As Jack Rasmus predicted last week, the initial scenario for the Brexit vote is not an immediately global financial crash. The threat is more intermediate than short term. The analogy is not Brexit as a ‘Lehman Brothers’ event, the US bank collapse that ushered in the financial crash of 2008-09, but more similar to a ‘Bear Sterns’ event, the US bank that collapsed in the US early in 2008. Brexit is a warning shot fired across the bow of the global capitalist economy, not the precipitating event for another crash. Jack explains how global investors are waiting to see what happens next before dropping the other shoe. Jack reviews the likely intermediate effects of Brexit on global markets—currencies, bond rates, stocks, real investment, deflation, productivity, bank lending, consumption, and GDP. The relative effects of Brexit on economic regions are also covered: the UK, EU, US, China, EMEs. Recession in the UK will occur first, Jack explains. Europe will stagnate further. Japan’s recession will deepen, the US will enter recession in 2017 soon after the elections. China eventually will have to devaluate its currency with severe global consequences—i.e. the effects of Brexit on financial markets and real economies is just beginning. Political instability in the UK, in both conservative and labor parties is reviewed, with splits deepening in both. What Brexit also means for growing political instability for France, Spain, Netherlands, and Italy; how Brexit is penetrating the US election campaigns, as US elites and corporate push back on both candidates. Jack warns the weak spots of global capital today are Italy’s banks and Japan, where the most likely next ‘Bear Stearns’ event will emerge. Longer term, the UK currency and London as global financial center are finished as global players.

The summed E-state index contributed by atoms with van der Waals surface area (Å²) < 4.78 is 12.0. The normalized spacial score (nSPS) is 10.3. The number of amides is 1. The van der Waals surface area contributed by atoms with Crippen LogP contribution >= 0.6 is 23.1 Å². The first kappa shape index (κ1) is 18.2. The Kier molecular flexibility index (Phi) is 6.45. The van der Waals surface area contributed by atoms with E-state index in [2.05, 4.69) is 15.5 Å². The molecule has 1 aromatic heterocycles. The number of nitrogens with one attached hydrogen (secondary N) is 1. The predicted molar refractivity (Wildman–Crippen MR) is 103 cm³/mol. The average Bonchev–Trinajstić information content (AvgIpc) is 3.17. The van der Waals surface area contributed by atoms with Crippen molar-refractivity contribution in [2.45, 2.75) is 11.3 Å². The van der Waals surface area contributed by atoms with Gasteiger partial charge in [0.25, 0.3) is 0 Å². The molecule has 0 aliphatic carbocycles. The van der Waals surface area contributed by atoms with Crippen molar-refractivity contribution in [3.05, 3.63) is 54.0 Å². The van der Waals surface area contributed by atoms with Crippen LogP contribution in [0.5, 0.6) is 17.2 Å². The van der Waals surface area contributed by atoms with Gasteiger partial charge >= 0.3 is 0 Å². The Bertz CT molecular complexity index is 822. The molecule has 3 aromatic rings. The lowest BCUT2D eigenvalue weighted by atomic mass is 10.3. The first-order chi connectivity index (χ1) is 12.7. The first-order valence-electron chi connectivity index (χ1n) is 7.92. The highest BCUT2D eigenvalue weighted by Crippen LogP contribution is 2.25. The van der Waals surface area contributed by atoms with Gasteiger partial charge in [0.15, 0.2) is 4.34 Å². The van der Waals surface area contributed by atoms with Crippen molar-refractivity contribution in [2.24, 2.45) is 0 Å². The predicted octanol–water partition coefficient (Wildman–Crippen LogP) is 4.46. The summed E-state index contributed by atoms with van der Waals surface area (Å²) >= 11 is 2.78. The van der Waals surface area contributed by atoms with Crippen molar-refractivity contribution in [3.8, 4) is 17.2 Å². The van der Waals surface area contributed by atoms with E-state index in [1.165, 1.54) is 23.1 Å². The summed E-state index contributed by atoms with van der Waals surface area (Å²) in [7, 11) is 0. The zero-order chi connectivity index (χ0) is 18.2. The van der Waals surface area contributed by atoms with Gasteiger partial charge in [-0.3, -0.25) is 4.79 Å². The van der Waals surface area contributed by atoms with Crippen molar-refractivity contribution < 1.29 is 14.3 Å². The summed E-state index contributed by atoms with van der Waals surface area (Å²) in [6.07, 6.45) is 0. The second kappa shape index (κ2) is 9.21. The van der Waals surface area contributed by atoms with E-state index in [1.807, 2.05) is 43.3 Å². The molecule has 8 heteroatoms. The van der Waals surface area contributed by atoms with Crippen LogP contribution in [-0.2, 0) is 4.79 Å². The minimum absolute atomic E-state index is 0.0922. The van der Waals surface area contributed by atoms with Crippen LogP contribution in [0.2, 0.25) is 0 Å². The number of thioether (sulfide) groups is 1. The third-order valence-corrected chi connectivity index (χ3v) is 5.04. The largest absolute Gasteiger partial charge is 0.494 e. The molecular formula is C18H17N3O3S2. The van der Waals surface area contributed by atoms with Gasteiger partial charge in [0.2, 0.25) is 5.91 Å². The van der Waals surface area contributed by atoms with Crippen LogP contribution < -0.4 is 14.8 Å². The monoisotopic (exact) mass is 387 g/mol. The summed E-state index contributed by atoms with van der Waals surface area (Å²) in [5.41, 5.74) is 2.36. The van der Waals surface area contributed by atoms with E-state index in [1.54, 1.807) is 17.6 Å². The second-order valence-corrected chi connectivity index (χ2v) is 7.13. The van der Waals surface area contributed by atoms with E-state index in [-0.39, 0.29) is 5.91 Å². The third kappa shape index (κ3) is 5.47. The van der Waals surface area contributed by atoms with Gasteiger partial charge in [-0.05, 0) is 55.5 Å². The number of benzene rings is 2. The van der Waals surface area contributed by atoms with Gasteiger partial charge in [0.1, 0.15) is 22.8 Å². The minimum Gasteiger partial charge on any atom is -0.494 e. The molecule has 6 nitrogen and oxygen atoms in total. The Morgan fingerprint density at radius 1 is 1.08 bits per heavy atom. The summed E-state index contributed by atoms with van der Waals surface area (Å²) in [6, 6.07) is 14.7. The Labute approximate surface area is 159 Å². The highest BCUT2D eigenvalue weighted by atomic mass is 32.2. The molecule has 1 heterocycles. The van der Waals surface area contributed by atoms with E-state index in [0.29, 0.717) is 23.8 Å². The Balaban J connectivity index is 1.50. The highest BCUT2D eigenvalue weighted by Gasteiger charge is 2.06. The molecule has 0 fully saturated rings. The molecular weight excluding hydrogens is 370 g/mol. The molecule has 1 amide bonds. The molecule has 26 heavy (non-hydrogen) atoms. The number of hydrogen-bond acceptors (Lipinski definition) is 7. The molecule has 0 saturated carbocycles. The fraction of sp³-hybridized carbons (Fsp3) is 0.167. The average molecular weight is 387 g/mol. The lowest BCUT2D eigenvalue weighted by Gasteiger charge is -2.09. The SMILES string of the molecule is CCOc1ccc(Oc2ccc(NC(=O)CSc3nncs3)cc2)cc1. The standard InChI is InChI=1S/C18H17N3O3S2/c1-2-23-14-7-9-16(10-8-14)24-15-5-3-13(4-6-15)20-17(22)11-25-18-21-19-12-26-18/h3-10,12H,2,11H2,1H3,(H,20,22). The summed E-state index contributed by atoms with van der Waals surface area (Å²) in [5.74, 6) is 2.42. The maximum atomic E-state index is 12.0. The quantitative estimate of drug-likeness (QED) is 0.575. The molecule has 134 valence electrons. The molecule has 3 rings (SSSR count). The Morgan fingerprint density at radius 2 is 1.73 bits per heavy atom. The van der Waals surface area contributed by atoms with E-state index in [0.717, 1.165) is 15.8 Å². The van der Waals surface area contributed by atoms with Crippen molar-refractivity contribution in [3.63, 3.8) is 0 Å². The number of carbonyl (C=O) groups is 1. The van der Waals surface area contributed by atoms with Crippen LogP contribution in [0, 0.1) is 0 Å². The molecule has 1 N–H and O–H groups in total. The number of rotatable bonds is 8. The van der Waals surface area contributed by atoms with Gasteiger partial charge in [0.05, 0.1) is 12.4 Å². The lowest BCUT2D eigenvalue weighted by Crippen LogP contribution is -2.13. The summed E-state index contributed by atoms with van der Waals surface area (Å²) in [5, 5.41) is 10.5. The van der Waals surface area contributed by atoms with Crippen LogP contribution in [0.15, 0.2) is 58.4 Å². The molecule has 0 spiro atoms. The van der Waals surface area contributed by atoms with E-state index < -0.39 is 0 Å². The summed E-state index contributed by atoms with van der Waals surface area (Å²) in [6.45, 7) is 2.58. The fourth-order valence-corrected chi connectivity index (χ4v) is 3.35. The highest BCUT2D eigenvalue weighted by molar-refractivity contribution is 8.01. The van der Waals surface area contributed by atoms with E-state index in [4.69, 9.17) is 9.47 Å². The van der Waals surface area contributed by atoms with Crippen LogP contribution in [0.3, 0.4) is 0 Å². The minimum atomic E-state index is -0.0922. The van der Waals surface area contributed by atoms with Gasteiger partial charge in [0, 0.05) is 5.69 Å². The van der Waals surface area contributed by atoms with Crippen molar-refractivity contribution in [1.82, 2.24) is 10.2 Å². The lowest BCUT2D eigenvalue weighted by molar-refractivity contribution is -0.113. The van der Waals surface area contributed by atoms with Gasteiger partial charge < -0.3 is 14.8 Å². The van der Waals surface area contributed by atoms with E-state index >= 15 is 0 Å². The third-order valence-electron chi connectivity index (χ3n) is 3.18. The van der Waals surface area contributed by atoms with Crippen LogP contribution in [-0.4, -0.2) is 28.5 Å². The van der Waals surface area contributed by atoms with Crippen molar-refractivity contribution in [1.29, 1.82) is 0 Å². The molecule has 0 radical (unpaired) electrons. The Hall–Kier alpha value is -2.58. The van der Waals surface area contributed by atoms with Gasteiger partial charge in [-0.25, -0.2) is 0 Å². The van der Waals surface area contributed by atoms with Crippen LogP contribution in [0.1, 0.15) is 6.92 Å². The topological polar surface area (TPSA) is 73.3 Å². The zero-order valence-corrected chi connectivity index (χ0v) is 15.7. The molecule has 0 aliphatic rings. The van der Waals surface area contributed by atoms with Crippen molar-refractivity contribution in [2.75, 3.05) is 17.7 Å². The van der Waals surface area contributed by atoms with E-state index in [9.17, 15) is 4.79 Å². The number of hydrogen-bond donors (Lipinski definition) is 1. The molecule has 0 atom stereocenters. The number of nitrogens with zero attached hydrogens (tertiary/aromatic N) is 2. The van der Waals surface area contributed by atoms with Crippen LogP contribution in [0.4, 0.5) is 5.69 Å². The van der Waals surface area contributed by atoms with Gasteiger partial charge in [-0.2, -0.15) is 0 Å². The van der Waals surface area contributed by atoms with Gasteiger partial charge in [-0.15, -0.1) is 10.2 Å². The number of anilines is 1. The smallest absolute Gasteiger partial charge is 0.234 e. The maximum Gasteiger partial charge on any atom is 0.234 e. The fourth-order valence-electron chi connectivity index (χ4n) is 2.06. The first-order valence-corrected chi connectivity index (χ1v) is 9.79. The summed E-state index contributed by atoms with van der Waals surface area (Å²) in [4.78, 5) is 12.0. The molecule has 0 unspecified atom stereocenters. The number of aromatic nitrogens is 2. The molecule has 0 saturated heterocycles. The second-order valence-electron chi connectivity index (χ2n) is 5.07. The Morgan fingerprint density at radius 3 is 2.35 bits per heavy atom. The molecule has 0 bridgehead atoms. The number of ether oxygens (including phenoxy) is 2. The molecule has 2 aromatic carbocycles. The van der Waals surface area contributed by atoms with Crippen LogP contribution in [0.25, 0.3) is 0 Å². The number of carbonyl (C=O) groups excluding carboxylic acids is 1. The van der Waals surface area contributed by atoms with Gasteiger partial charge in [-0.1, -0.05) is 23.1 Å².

Dr. Jack Rasmus dissects the latest report on US economic growth for first quarter 2016, showing a mere 0.5% annual GDP growth rate. The collapse confirms his prediction of early January 2016, and confirms the US economy remains on a ‘stop-go’ trajectory, having again slipped into a ‘stall speed’ that raises risks of US sliding into recession. Rasmus explains the longer term trends behind the 0.5%, and why the US 0.5% annual growth rate, when compared to the previous quarter, is an even lower 0.1% GDP or less. Averaging over 8+ years, the US economy has grown only 10.1%, or barely 1%, or even less per year after adjustments. Jack explains how the US and other countries have been redefining GDP to help the appearance of growth—including China, India and Europe as well as US. The more fundamental trends behind 1st quarter US GDP are then reviewed–including business investment, industrial production, exports, consumption, and prices, all of which suggest the US economy nearing the brink of another recession. Why the US economy keeps ‘relapsing’ periodically since 2009 is discussed, as well as the likely impact of the 1st quarter US slowdown on other global economies and markets. (For more information, listeners should read Jack’s recent Telesur media article on US GDP posted on the PRN network website—‘Is the US Economy Heading for Recession?’)